So when will you be able to build a GRIZ Sextant of your own? Hopefully, very soon. [Mike] says he still needs to work some kinks out of the power supply and finalize how the speakers will get mounted into the case. Once those last tweaks are locked in, he plans to release all the STL files and a complete Bill of Materials. For those who want to get a sneak peek before they start warming up the extruder, he’s also started documenting the assembly of the Sextant on his YouTube channel. Continue reading “3D Printed Pi Laptop Honors The Iconic GRiD Compass”→
Back in April of 2019, inspired by iconic films such as Blade Runner and Akira, [Chris Watson] embarked on a journey to create his very own cyberpunk roadster from a 1991 Mazda MX-5. After pouring an incredible amount of blood, sweat, and fiberglass into the project, he now has a vehicle that wouldn’t look out of place cruising the streets of Neo Tokyo. Even if you’re not usually into car mods, his impeccably photographed build log is an absolutely fascinating journey.
But as impressive as the car itself might be, what really caught our attention was the computer sitting on the dash. From early on, [Chris] wanted the vehicle to have a companion cyberdeck that would be used to control various onboard systems. At this point it’s just for show, but he says ultimately it will be integrated with the electric motor he plans to install in place of the MX-5’s original power plant. We can’t wait to see it.
Of course, the lack of a practical application has hardly stopped us from admiring any of the other cyberdecks we’ve covered thus far. This one started out life as a laptop with a broken screen, which [Chris] beheaded and connected it to 15″ external display mounted in the top of a heavy-duty case. With a new SSD and a fresh copy of Linux Mint to verify all the hardware was still functional, he put together an MDF bezel for the display that includes some faux antennae and covered aircraft style switches.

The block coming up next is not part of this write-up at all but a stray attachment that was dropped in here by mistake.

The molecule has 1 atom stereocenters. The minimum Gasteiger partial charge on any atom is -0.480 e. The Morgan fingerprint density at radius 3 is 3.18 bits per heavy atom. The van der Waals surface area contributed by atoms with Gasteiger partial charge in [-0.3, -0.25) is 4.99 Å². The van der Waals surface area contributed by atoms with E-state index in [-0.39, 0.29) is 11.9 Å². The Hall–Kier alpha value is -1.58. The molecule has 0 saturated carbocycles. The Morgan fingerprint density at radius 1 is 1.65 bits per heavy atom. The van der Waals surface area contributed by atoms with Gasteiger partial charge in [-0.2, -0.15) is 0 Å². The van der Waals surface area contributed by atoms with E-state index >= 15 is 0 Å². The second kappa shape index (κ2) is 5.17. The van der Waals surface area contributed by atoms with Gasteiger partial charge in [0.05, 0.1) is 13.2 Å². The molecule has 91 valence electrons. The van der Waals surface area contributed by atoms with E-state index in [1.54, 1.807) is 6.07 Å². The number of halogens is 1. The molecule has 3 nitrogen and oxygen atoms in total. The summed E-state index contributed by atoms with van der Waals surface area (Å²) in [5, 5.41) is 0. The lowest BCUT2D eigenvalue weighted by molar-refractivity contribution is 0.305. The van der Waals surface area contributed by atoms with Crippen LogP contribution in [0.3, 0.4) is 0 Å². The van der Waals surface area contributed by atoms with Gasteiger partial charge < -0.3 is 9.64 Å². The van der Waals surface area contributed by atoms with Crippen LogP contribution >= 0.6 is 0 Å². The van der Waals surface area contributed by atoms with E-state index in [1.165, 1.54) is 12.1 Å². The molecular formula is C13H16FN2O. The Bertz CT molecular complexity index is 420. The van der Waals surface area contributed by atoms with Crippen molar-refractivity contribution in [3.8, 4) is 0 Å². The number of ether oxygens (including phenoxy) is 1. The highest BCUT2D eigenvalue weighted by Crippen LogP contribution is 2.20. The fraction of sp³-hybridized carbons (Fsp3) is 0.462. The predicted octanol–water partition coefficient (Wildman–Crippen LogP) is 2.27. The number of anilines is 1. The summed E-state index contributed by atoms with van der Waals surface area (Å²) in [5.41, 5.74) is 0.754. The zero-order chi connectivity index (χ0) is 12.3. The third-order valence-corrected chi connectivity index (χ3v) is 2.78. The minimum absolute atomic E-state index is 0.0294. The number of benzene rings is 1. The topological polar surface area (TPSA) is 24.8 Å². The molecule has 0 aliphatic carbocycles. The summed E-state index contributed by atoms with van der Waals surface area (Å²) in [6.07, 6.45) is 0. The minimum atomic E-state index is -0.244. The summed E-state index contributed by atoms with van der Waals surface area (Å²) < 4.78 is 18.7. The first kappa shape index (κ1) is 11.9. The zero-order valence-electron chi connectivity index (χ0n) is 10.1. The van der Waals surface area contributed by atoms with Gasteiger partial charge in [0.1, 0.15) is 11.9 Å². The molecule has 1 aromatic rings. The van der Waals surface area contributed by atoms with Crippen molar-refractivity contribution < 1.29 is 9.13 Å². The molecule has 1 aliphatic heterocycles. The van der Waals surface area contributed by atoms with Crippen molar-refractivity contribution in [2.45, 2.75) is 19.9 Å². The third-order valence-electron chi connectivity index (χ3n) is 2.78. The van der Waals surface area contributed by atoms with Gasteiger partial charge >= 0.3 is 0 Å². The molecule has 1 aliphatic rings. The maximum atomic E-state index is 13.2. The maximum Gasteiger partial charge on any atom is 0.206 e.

When this futuristic roadster is making an appearance at a car show or contest, [Chris] makes sure to load up some suitably high-tech looking imagery on the display. It even shows some flashing technobabble error messages pulled from The Fast & The Furious.
Traditionally we haven’t covered many custom car projects, though to be fair, we traditionally haven’t seen many that looked like this either. But between ever more technologically advanced vehicles and the insightful car modding column helmed by our very own [Lewin Day], we expect tricked out rides may become an increasingly common sight on these pages.
A common complaint we’ve seen on many of the recent cyberdeck builds is that they don’t offer any display technology more advanced than a tablet-sized IPS panel. The argument goes that to be a true deck in the Gibsonian sense, it’s got to have some kind of virtual reality interface or at least a head mounted display. Unfortunately such technology is expensive, and often not particularly hacker friendly.
But assuming you can settle for a somewhat low-tech alternative, the simple head mounted display that [Jordan Brandes] has been fiddling with is certainly a viable option. By mounting a five inch 800×480 TFT LCD to the front of a pair of goggles designed for first person view (FPV) flying, you can throw together a workable rig for around $30 USD. Add in some headphones, and you’ve got a fairly immersive experience for not a lot.